Autogynephilia and other erotic interests

The strongest argument in support of defining autogynephilia as a parahilia (an abnormal sexual activity or "perversion" in laymen's terms) is the connection to other types of erotic interests.

If you read transgender erotica there are a large number of sex change stories that contain elements of for example BDSM, exhibitionism, and infantilism.

Lawrence refers to research that documents that there are many fetishists among transvestites and transexuals.:

"If transexualism and transvetism are purely gender-identity-based phenomena, then these associations make no sense," Lawrence argues.

It is a fair argument, although it may be that these fetishes are caused by the fact that the person has to struggle with his autogynephilia, and not that autogynephilia automatically leads to "other" fetishes.

If you have spent your whole life suppressing your true identity (which definitely undermines your self-esteem as a man) humiliation as a way of getting off may make sense. Fantasies where the man is forced into feminization solves the problem of having to chose a new life. The conflict is resolved by others.

Infantilism, i.e. regression to a child-like state, is a fantasy often used by people who live extreme conditions where it is hard to cope as an adult. Feeling that you are a woman in a man's body is at times completely unbearable. Regressing to a more care-free, innocent and pre-sexual state where others take care of you may give psychological relief.

Sex as a woman

Lawrence also points to the fact that "heterosexual" autogynephiliacs (i.e M2F transgendered men who love women) may fantasize about having sex with men. Yes, they may even have sex with men when dressed up as a woman.

I have myself had these fantasies, and again -- if you read transgender erotica -- you will find a lot of writers that find the idea of having sex with a man as a man revolting, happily writes captions about being taken from behind by a man.

Lawrence is absolutely right when she says that these fantasies are not like the fantasies of "genuine androphiles":

"...there is little emphasis on the specific characteristics of the imagined male partner. Often the imagined partner is faceless or quite abstract, and seems to be present primarily to validate the femininity of the person having the fantasy, rather than as a desirable partner in his own right (Blanchard 1991)."

She also refers to all the autogynephiliacs that start having sex with men after their surgery. This is not, she argues, because they have changed their sexual orientation: "Rather it is because they can finally actualize their fantasy of having sex with a male."

In other words: They are having sex with men not because they are sexually attracted to them, but because they use them as a kind of masturbatory props!

I see that the fact that autogynephiliac's fantasize about faceless men as opposed to real men requires an explanation, and I can see how this phenomenon strengthens Lawrence's belief in the paraphilia-angle.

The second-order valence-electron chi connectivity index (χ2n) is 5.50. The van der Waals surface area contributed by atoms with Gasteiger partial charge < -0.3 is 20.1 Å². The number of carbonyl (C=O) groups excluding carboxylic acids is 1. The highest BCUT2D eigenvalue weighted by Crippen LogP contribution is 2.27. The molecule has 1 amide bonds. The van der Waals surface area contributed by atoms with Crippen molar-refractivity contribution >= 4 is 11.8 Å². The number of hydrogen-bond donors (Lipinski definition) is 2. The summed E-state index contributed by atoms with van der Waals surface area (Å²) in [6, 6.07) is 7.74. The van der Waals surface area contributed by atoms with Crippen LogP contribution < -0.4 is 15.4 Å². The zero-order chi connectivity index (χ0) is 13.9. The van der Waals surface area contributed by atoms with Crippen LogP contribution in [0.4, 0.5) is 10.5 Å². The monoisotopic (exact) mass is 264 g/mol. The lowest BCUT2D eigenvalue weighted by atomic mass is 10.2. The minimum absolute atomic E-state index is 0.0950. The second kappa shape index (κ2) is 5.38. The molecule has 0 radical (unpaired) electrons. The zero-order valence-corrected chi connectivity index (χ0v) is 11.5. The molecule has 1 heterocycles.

The idea that someone should go completely against their sexual orientation to actualize some abstract masturbatory fantasy is hard to believe for me, however. As an experiment, maybe, but to take real pleasure from it over time?

Admittedly, fantasizing about men like this before the transition may feel "safe" for the autogynephiliac, but many of them establish stable relationships with real men after the surgery. It is hard to believe that they could do that without having changed their attitude to men. Unless they have been closeted homosexuals all along, of course. But the point here is that Blanchard & Co are convinced that they are not.

Are we all bisexuals?

One counter-argument could be that all human beings are born bisexual and that their gender identity is a social construct. When becoming women these autogynephiliacs just switch to another narrative.

However, i find that unlikely as well, because the theory does not explain why exactly these men have become autogynephiliacs. It is very unlikely that their parents have raised them as such!

Another narrative

I suspect there are other explanations that makes more sense, and I am working on one such possible narrative (although this is nothing more than an hypothesis at the moment):

"Autogynephiliacs" like myself do indeed have a strong inner woman, but we are also to certain degree men. After all, we all carry the genetic code for both sexes.

The man in us loves women and is sexually attracted to women. The woman in us loves the idea of being a woman, but she may (i underline may) also be attracted to men.

The man and the woman are both heterosexual. Before the transition the male sex-partners are faceless, but after the surgery the woman gets free reins. Now she may approach men as a woman.